Kōrero: National parks

Whārangi 7. Western and central South Island parks

Ngā whakaahua me ngā rauemi katoa o tēnei kōrero

Paparoa National Park

On the northern West Coast of the South Island, the 39,037-hectare Paparoa National Park covers the western side of the Paparoa Range. Limestone underlies most of the park and forms towering coastal cliffs, deep river canyons, caves and stacked coastal rocks. The Pancake Rocks at Dolomite Point, near Punakaiki, are the best known feature – a spectacular sight when the sea surges through three blowholes at high tide.

Vegetation and wildlife

The mild climate and fertile soils allow a wide variety of plants to grow. Near the coast, there are broadleaf trees, rātā and nīkau palms. Inland, hard, red and silver beech grow alongside rimu and other podocarps. There are forest birds and the world’s only breeding colony of Westland petrels, south of the Punakaiki River.


Canoeing and caving are popular in the park. There are some easy coastal walks and challenging inland tracks.

Arthur’s Pass National Park

Arthur’s Pass National Park (118,472 hectares) was set aside to protect the mountain landscapes around Arthur’s Pass, with their scree slopes, steep gorges and braided rivers. The pass cuts through the Southern Alps, connecting North Canterbury with the West Coast. A historic highway and railway run through it.

Vegetation and wildlife

There are strikingly different habitats on each side of the main divide of the Alps. On the eastern side, mountain beech grows. Mixed podocarp rainforest and rātā are found in the west. Above the bushline are areas of snow tussock and alpine meadows. As well as common forest birds, the park contains the endangered great spotted kiwi and the kea (an alpine parrot). Wrybills and black-fronted terns nest near the open braided rivers.


Mountaineering, mountain biking and tramping are popular in the park.

A bird saves a forest

In 1976 there were plans to log rimu and miro trees around the Ōkārito Lagoon, home to many wetland bird species. Conservationists protested, but without success. Then rowi, a rare subspecies of South Island brown kiwi, were discovered there. A 10-year ban on logging south of the Ōkārito River was imposed in 1979, and in 1981 the area became part of Westland Tai Poutini National Park.

Westland Tai Poutini National Park

Located halfway down the West Coast of the South Island, Westland Tai Poutini National Park covers 131,978 hectares. Its magnificent sights include snow-capped mountains and glaciers, and wild beaches.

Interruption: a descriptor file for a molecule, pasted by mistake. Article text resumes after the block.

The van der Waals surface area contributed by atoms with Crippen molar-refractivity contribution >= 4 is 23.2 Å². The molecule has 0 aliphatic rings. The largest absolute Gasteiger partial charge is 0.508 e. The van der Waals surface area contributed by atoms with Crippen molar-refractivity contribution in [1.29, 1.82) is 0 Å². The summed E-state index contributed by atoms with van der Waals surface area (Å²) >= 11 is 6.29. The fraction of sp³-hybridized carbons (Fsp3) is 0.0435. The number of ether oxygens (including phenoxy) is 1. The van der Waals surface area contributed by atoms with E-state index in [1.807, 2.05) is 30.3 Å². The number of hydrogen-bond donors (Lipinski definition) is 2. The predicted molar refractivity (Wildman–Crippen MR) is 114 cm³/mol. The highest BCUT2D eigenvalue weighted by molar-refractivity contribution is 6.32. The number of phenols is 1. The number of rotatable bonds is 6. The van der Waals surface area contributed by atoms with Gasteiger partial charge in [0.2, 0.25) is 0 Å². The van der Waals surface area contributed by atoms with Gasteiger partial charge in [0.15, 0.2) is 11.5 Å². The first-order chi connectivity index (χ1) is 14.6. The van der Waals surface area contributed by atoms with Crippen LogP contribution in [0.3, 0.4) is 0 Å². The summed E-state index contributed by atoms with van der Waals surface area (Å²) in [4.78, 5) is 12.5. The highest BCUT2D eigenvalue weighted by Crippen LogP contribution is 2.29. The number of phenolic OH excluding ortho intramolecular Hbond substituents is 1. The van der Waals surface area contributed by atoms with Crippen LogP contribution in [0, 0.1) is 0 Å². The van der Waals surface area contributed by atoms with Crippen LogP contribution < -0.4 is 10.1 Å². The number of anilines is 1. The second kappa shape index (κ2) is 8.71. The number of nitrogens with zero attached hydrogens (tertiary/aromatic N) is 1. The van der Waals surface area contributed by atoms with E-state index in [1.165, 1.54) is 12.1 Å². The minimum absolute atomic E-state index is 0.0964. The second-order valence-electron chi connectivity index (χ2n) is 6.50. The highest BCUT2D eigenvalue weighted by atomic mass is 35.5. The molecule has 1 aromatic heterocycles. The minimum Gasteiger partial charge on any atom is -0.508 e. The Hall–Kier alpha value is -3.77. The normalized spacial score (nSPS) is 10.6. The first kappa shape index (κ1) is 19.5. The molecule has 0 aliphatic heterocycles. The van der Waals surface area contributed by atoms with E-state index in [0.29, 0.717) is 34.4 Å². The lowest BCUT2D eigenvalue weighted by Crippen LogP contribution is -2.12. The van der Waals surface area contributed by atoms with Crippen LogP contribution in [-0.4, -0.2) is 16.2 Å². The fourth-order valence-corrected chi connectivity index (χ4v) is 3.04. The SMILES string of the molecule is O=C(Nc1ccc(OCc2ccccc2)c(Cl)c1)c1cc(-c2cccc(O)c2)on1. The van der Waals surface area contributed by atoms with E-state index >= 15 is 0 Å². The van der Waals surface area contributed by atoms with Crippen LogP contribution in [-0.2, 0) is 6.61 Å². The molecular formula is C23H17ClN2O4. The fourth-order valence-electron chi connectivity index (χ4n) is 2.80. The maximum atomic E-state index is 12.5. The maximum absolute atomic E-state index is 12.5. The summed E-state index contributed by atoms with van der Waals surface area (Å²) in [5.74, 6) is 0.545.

Landforms and vegetation

The park’s mountains have permanent snowfields that feed many glaciers, including the famous Fox and Franz Josef glaciers. The lowlands are covered by dense rainforest, mainly rimu. Near the coast are lakes, wide river mouths and wetlands.


Alpine moths, black alpine cicadas and the mountain ringlet butterfly live in the higher areas, and there are endangered rowi (Ōkārito brown kiwi) in the lowland forest. The coastal wetlands, notably the Ōkārito Lagoon, are home to wading birds including the kōtuku (white heron). Lake Māpōurika is a refuge for the threatened crested grebe (kāmana).


Walking tracks allow visitors to get close to the glaciers and see views of the mountains and sea. At Welcome Flat, on the way to Copland Pass, there are hot springs. Mountaineering and ski touring are drawcards, and there are also scenic flights.

Aoraki/Mount Cook National Park

Aoraki/Mount Cook National Park is New Zealand’s great alpine national park. Covering 72,164 hectares, it contains 19 peaks along the eastern side of the Southern Alps, including New Zealand’s highest mountain, Aoraki/Mt Cook (3,724 metres) and nearby Mt Tasman (3,498 metres). Like all the South Island’s national parks, the area is significant to the Ngāi Tahu tribe. Aoraki/Mt Cook in particular is revered as an ancestor.

Landforms and vegetation

The park includes the headwaters of two of the great glacial lakes of the Mackenzie basin, Pūkaki and Tekapo. Glaciers – including the mighty Tasman and Hooker – cover 40% of the park. There is virtually no forest, but alpine plants abound, among them the famous Mt Cook buttercup, Ranunculus lyallii.


Tracks and walks, skiing, mountain biking and scenic flights are all available to visitors. However, the park is best known for mountaineering. Climbers come from around the world to tackle its challenging peaks, which should be attempted only by experienced mountaineers.

Me pēnei te tohu i te whārangi:

Nancy Swarbrick, 'National parks - Western and central South Island parks', Te Ara - the Encyclopedia of New Zealand, http://www.TeAra.govt.nz/mi/national-parks/page-7 (accessed 21 April 2024)

He kōrero nā Nancy Swarbrick, i tāngia i te 24 Sep 2007, updated 1 Aug 2015